Bar Model Method with Distributive Law For Chicken-Rabbit Approach
Ho Soo Thong
This article illustrates a bar modelling problem solving approach to a classical chicken-rabbit problem which involves distributive property situations.
1. A Classic Chickens-Rabbits Problem
The following classic word problem , chickens and rabbits in a cage, posed in the ancient Chinese book Sunzi Suanjing :
There are chickens and rabbits in a cage.
Look at the top of the cage – there are 35 heads.
Look at the bottom of the cage – there are 94 legs.
How many chickens and how many rabbits are there in the cage?
The problem involves the Actual situation:
There are 35 chickens and rabbits and there is a total of 94 legs
where each rabbit has 4 legs and each chicken has 2 legs.
The strategy here is to add the Supposed situation :
There are 35 chickens and therefore a total of 35×2 = 70 legs.
Figure 1 shows the bar models for the number of chickens and rabbits and the corresponding bar model for the number of legs.
Therefore we have 23 chickens and 12 rabbits.
2. Variants of Chicken-Rabbit Problems
Now, we simplify the presentation in the same approach to a counting problem.
There is a total of 33 triangles and squares, and they have a total of 113 vertices.
How many triangles and how many squares are there?
Figure 2 shows the bar model for number of vertices in the Actual situation and the Supposed situation in which we suppose that the shapes are triangles. A square has 4 vertices and a triangle has 3 vertices.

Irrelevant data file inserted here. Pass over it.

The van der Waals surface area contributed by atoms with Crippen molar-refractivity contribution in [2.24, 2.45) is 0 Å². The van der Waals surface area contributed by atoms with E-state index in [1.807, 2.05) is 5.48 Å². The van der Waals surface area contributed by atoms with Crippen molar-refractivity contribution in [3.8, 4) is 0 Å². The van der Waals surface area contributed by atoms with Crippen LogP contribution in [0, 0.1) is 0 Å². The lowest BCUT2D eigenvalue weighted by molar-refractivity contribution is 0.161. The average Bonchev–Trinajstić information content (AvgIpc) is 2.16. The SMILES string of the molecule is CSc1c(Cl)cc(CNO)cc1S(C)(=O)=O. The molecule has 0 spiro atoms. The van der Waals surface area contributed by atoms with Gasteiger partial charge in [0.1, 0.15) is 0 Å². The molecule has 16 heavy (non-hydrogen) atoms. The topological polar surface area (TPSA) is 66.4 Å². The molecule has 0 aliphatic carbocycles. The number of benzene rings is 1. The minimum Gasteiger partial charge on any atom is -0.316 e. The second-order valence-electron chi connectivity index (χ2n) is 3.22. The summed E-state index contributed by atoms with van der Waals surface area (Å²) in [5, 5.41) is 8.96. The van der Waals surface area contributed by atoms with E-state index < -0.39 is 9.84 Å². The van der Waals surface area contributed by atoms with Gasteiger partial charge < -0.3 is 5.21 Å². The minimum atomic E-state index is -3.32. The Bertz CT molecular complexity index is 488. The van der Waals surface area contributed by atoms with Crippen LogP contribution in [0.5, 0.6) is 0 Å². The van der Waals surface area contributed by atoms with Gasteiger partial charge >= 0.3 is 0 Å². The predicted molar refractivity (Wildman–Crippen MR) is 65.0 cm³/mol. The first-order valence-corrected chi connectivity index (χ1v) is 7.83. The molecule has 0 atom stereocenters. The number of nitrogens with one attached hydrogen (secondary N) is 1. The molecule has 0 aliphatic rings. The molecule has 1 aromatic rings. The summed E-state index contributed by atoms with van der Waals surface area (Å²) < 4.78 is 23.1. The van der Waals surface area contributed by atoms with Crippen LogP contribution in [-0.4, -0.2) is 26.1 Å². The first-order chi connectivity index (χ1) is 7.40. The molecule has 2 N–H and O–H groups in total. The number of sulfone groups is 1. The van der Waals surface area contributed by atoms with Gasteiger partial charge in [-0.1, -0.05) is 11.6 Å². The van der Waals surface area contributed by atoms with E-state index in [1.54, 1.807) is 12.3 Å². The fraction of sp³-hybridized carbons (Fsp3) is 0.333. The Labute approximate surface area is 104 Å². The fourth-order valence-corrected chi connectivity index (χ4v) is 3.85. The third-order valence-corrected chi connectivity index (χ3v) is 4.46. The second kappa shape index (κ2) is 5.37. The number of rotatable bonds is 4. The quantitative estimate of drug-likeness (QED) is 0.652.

Therefore, there are 19 triangles and 14 squares.
Next, we apply the Chickens-Rabbits problem solving problem to a simple finance problem.
Jennifer spent $ 24.80 for a total of 30 apples and oranges.
An apple costs 70₡ and an orange costs 90₡.
How many apples and how many oranges did Jennifer buy?
Figure 3 shows the bar model for the amounts spent in the Actual situation and the Supposed situation in which we suppose that only apples are bought. An orange costs 20¢ more than an apple.
Therefore, Jennifer bought 11 apples and 19 oranges
3. A Challenging Problem
Finally, we post a complex problem which requires the chicken-rabbit problem solving approach to be applied twice.
A total of 31 teachers and students plan for a two-nights excursion.
Teachers prepare 96 kg of food and 43 kg of camping equipment.
Each teacher will carry 4 kg of food. Among the students, each boy will carry 3 kg of food together with 2 kg of equipment and each girl will carry 3 kg of food together with 1 kg of equipment.
How many boys and how many girls are there in the excursion?
 Ho Soo Thong, Ho Shuyuan, Bar Model Method for PSLE and Beyond – AceMath, 2011
 Ho Soo Thong, Ho Shuyuan and Leong Yu Kiang Problem Solving methods for Primary Olympiad Mathematics, AceMath, 2012.